Tray cannot be pushed all the way in dry cabinet


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Feb 19, 2003
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#1
Hi all,

I recently bought a DHC-250 Wide to store my equipment. It has several pairs of slots at the side for steel trays to be inserted. There is just one set of slots which is right for my set-up. Unfortunately, there is also a dehumidifier panel at the back of the cabinet. Due to poor design (I think), the tray, when put into this particular set of slots, is unable to be pushed all the way back. It hits the panel at the back. The prevents the doors from sealing properly and so the humidity inside does not get below 60%.

I wonder if anyone has had the same problem? One DIY solution seems to be cutting the back of the tray so that it can slot neatly past the panel at the back. This will not be along the length of the tray but just a rectangular space to enable the tray to be pushed fully inside the cabinet. However I lack the technical expertise to do this, and was wondering whether anyone knows where I can get this done? The trays are steel and are quite sturdy.

Many thanks :)
 

TheChef

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#2
How about moving the tray down a couple of notches? If possible, post a picture.
 

Feb 19, 2003
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Thanks for the replies... perhaps I should post some pictures so that the problem is clearer... will be back!
 

Dream Merchant

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If moving the tray down a slot or two is not possible or a satisfactory solution, I'd just cut a rectangular portion out. Most dry cabinet trays are not made hardened steel or metals, so it should be a fairly straightforward job. Just get it in a vice and saw. If the metal is a tougher variety, one technique is to simply pre-drill on the inside perimeter of the cut-out giving a 1-2mm allowance and saw along the length of the perforation. After which, file down to smooth and fit.

If you're not comfortable DIY, any metal or machining shop at industrial estates could do it for a small fee.
 

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if it is so, why don't leave the top tray to store gears that need the maximum height?
Oh yes that's a good idea! :D

But I am planning to have a combined 30-35kg of equipment needing the maximum height. I've had a look at the hinges - they are made of plastic and I'm sure if they will hold...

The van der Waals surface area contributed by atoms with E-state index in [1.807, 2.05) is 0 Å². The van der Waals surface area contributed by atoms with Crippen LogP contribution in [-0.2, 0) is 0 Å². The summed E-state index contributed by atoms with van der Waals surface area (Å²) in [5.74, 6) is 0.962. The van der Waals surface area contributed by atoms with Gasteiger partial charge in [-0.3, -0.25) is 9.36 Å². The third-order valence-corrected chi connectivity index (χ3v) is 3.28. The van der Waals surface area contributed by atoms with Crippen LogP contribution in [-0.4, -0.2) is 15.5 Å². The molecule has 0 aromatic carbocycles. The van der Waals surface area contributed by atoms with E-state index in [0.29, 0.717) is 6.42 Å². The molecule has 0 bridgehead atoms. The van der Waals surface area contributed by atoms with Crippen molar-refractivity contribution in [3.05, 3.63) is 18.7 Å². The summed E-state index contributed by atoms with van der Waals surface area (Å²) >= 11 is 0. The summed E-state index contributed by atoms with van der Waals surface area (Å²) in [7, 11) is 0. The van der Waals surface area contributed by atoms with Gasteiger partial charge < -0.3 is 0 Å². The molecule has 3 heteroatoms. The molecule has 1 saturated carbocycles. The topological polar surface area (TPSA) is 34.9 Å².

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Ok, here is the dry cabinet:



You will see why I cannot put the equipment on the tray... I think the hinges cannot take the weight.

So with the tray at the position it is at, this next pic shows the tray pulled out... the panel is seen:



When the tray is pushed in, it hits the panel and is unable to go all the way back:



And the door is unable to close fully:



Right now I am inclined to just try to cut a space in the tray so that it slides fully to the back. But I have neither the tools nor the expertise. I guess I could ask metal or machining shops, but if anyone has any particular suggestion, I would be grateful - not easy carrying a tray walking around looking for a suitable shop :)
 

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spheredome

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#9
Have you try to see if the other trays can fit. Maybe 1 tray was designed for the bottom. Just thinking
 

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Thanks for the suggestion. I just checked but all the trays are the same. I guess it's just something the designers overlooked when designing the cabinet and the slots.
 

Barrios

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You should look the agent up for this design flaw. I have a DHC-160, so far so good. It seems the bigger cabinet does not seal better than the smaller DB-036. There is hardly any change in RH for the smaller box.
 

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Yup I've contacted the agent and he's been very helpful. One option is to upgrade to the larger DHC350... I am still considering that (and also need to find out more about the 350's specs in case the same problem exists) but if all it takes to solve the problem is to saw a space, then it's definitely much simpler and cheaper.

I have a smaller DHC-30 (the smallest) and the RH changes very quickly. That's why I was a bit surprised at the slow speed at which the 250 adjusts. I've put a hygrometer of my own inside the cabinet and it shows a RH level some 8% lower than that indicated by the digital display!
 

Barrios

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I notice the digital hygrometers that come with my 2 dry cabs all indicate 4% to 5% lower than my calibrated hygrometers.
 

Octarine

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#14
When the tray is pushed in, it hits the panel and is unable to go all the way back:

This panel holds the dehumidifier elements. It's not just to hold the adjustment knob. Similar to most fridges this cooling / dehumidifying element is positioned there to have the shortest connection to the backside where the electrical supply is located. Also, the position is necessary to have the shortest way for the condensed water to get out. My bigger cabinet (100l) has the same positioning. The only design flaw seems to be with the tray which is too long.
 

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